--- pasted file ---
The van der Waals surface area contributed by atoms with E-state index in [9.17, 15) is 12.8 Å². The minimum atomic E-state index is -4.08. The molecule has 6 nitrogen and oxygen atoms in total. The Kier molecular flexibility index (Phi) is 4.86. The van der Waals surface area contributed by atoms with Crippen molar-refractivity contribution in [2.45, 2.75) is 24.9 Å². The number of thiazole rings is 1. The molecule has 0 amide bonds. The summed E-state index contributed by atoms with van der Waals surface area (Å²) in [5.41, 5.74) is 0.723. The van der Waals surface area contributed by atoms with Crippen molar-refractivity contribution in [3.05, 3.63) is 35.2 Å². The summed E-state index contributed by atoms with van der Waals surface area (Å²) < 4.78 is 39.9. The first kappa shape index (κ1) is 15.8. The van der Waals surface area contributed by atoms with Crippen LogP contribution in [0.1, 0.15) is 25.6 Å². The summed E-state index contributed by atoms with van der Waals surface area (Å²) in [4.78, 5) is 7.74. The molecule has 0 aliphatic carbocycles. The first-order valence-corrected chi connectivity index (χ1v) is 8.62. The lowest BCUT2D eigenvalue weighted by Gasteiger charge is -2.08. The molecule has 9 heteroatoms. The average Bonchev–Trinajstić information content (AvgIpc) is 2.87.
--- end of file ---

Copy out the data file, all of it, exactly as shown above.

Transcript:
The van der Waals surface area contributed by atoms with E-state index in [9.17, 15) is 12.8 Å². The minimum atomic E-state index is -4.08. The molecule has 6 nitrogen and oxygen atoms in total. The Kier molecular flexibility index (Phi) is 4.86. The van der Waals surface area contributed by atoms with Crippen molar-refractivity contribution in [2.45, 2.75) is 24.9 Å². The number of thiazole rings is 1. The molecule has 0 amide bonds. The summed E-state index contributed by atoms with van der Waals surface area (Å²) in [5.41, 5.74) is 0.723. The van der Waals surface area contributed by atoms with Crippen molar-refractivity contribution in [3.05, 3.63) is 35.2 Å². The summed E-state index contributed by atoms with van der Waals surface area (Å²) < 4.78 is 39.9. The first kappa shape index (κ1) is 15.8. The van der Waals surface area contributed by atoms with Crippen LogP contribution in [0.1, 0.15) is 25.6 Å². The summed E-state index contributed by atoms with van der Waals surface area (Å²) in [4.78, 5) is 7.74. The molecule has 0 aliphatic carbocycles. The first-order valence-corrected chi connectivity index (χ1v) is 8.62. The lowest BCUT2D eigenvalue weighted by Gasteiger charge is -2.08. The molecule has 9 heteroatoms. The average Bonchev–Trinajstić information content (AvgIpc) is 2.87.